Honors Theses and Capstones

Date of Award

Fall 2022

Project Type

Senior Honors Thesis

College or School



Department of Communication Sciences & Disorders

Program or Major

Communication Sciences & Disorders

Degree Name

Bachelor of Science

First Advisor

Donald A. Robin

Second Advisor

Semra A. Aytur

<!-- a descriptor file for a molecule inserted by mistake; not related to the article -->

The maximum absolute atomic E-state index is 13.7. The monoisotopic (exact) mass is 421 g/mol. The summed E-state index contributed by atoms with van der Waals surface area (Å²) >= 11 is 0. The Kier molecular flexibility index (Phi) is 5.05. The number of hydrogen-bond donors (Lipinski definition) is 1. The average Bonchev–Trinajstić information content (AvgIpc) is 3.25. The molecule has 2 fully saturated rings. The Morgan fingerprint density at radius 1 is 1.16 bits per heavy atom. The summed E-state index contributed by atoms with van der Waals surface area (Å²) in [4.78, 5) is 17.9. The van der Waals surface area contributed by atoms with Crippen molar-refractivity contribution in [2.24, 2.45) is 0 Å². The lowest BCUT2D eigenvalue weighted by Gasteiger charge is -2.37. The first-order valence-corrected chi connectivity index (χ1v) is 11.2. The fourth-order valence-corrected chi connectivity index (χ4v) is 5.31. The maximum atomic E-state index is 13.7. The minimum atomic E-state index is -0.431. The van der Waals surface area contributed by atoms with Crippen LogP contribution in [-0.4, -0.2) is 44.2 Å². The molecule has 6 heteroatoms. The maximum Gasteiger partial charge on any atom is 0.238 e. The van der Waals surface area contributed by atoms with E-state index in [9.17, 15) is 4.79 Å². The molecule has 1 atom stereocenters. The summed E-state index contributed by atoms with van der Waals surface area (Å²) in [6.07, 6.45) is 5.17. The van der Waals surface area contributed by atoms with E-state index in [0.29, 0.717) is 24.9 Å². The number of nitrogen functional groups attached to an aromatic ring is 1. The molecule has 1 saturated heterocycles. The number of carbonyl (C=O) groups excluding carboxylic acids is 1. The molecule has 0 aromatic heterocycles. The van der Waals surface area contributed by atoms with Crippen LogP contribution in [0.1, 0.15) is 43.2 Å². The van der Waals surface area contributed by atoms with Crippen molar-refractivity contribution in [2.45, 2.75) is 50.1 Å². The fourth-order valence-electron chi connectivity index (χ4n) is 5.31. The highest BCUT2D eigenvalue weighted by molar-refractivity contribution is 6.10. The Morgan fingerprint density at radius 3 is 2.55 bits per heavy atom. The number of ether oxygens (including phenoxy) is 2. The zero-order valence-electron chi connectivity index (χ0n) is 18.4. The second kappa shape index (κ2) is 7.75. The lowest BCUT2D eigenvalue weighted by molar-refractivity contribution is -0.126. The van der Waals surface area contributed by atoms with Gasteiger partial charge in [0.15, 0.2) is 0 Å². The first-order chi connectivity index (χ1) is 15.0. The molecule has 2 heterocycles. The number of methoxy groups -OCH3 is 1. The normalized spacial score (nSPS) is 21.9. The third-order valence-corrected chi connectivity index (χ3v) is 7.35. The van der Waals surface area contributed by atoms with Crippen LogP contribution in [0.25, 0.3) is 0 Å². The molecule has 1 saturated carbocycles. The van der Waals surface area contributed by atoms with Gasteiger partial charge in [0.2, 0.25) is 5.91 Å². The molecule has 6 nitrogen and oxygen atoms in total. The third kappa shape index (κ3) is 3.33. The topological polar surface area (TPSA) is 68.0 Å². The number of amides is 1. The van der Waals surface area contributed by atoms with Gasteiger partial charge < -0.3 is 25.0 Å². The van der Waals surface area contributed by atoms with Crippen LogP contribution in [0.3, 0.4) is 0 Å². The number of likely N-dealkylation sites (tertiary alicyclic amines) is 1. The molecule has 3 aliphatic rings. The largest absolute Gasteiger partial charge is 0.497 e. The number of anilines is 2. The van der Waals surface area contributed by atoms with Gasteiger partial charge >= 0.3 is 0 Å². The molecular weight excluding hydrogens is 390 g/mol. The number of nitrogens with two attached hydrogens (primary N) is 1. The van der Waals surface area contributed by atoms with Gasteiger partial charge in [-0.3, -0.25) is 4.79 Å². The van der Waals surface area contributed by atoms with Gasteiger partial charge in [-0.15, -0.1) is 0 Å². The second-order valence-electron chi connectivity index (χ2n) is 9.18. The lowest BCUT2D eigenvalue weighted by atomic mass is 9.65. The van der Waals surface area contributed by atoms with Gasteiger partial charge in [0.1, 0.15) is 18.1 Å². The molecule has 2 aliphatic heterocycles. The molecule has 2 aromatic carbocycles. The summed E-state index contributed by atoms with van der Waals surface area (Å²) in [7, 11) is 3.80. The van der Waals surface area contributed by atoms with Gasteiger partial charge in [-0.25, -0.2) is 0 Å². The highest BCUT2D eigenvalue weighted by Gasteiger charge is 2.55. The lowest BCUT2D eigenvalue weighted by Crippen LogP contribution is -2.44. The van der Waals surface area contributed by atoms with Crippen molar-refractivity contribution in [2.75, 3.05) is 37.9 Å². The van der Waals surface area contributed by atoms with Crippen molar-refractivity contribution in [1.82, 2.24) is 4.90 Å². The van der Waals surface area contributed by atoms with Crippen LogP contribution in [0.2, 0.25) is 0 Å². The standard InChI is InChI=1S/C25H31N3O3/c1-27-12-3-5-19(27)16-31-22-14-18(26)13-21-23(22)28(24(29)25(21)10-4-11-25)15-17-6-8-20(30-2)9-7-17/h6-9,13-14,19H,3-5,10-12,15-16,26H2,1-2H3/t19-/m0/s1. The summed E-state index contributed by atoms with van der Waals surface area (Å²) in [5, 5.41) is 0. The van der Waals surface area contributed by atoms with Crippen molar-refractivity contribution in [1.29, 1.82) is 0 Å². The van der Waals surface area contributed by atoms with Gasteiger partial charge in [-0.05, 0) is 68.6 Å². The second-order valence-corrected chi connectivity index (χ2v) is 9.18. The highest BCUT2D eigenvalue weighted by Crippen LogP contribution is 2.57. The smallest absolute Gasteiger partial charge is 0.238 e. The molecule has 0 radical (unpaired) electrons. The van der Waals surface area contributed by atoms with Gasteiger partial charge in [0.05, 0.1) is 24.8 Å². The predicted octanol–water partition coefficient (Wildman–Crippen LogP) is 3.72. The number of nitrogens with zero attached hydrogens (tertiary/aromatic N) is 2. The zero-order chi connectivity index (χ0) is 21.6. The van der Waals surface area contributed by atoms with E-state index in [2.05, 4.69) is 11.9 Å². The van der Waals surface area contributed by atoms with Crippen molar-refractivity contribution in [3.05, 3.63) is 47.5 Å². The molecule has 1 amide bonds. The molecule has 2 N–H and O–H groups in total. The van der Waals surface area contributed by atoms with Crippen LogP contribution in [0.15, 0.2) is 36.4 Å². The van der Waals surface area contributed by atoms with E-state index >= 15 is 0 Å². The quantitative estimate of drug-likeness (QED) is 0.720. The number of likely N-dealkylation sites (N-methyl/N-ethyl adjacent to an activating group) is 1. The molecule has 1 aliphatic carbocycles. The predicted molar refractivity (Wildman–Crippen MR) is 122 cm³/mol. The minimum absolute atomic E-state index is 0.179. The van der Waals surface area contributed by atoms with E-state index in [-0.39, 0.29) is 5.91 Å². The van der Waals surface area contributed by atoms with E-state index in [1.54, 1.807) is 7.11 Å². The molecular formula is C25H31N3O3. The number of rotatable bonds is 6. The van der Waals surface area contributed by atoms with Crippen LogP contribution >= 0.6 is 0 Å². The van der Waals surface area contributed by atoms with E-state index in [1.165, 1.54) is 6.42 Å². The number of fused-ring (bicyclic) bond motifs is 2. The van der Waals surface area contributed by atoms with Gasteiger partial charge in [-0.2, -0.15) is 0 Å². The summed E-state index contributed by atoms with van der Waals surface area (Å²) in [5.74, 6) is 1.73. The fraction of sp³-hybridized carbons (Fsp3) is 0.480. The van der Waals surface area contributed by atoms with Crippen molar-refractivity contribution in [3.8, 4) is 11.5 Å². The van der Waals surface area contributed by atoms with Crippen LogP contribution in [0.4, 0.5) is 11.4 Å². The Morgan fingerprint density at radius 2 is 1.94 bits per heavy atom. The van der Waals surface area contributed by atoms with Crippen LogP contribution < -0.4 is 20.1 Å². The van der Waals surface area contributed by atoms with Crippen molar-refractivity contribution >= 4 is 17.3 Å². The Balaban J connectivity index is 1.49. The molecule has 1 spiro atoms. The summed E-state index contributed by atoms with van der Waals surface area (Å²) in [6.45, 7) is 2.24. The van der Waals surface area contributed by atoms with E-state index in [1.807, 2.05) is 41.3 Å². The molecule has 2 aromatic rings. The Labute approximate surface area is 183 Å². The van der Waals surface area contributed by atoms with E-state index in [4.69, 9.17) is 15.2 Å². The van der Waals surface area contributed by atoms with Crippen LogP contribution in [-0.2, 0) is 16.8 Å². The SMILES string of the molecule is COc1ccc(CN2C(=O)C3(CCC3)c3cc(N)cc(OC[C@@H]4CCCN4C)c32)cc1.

Chronic pain is a significant and widely prevalent health condition which requires comprehensive care to address the many facets contributing to symptomatology. In 2016, 20% of American adults (about 50 million) reported experiencing chronic pain, of which 7.4% indicated that chronic pain frequently limited their life and participation in activities within the past 3 months (CDC, 2018). As a result, many individuals with chronic pain turn to opioid-based medication for pain relief, but long-term use of opioids actually increases pain sensation (Tobin, 2019). Moreover, opioid medication is unable to target underlying mental health components which emerge as part of chronic pain conditions. Thus, non-pharmacological treatment is needed to relieve the burden of chronic pain and improve cognitive and emotional processing as well as views of self (Skelly et al., 2018). Acceptance and Commitment Therapy (ACT) is a highly effective transdiagnostic intervention used to treat chronic pain by teaching individuals coping skills through mindfulness and behavioral activation (Bai et al., 2020; Dindo et al., 2017). Based on extensive data, ACT is shown to correlate with an increase in psychological flexibility, pain acceptance, and reductions in feelings of pain-related stigma (Aytur et al., 2022; Ding & Zheng, 2022; Meier et al., 2021; Feliu-Soler, 2018). Given the necessity of remote healthcare intervention, especially relevant during the recent pandemic, there is an urgent need to evaluate the efficacy of ACT in a tele-practice delivery model which will broaden the availability of the treatment to reach far larger numbers of patients. As a complement to ACT, recreational therapy (RT) is likely efficacious for treatment of chronic pain and associated symptoms. Similar to the underlying goals of ACT, RT focuses on personal values, improved functioning, quality of life, independence, and recovery (Froutan, 2022). The purpose of this paper is to expand upon a prior pilot study assessing feasibility of a non-pharmacological approach to chronic pain treatment using a tele-practice intervention that combines ACT with RT (TeleACT-RT). Specifically, this paper will evaluate the efficacy of the TeleACT-RT intervention on improving mindfulness in participants with chronic pain. With a focus on the concept of mindfulness, this study aims to extend the previous findings from the TeleACT-RT study by quantifying the impact of ACT on metrics of mindfulness using the Five Facet Mindfulness Questionnaire (FFMQ; Baer et al., 2004, 2008). Results suggest that TeleACT-RT was associated with a significant increase in mindfulness scores after the intervention, as well as improved scores in numerous other domains (e.g., psychological flexibility, pain acceptance, and social role participation) (Roy, 2022). These findings complemented prior research suggesting that TeleACT-RT was associated with a wide range of improvements in chronic pain. (Roy, 2022). Roy et al. (2022) explored the feasibility of administering this intervention through a 6-week tele-practice TeleACT-RT modality within the context of the COVID-19 pandemic through a pilot-study. Findings from this study revealed positive behavior outcomes, encompassing increased psychological flexibility, pain acceptance, and lower extremity function, while simultaneously showing decreased feelings of pain-related stigma (Roy, 2022). Additionally, participants reported being satisfied with the tele-practice modality of delivery and provided positive feedback regarding their overall quality of life post-treatment with ACT.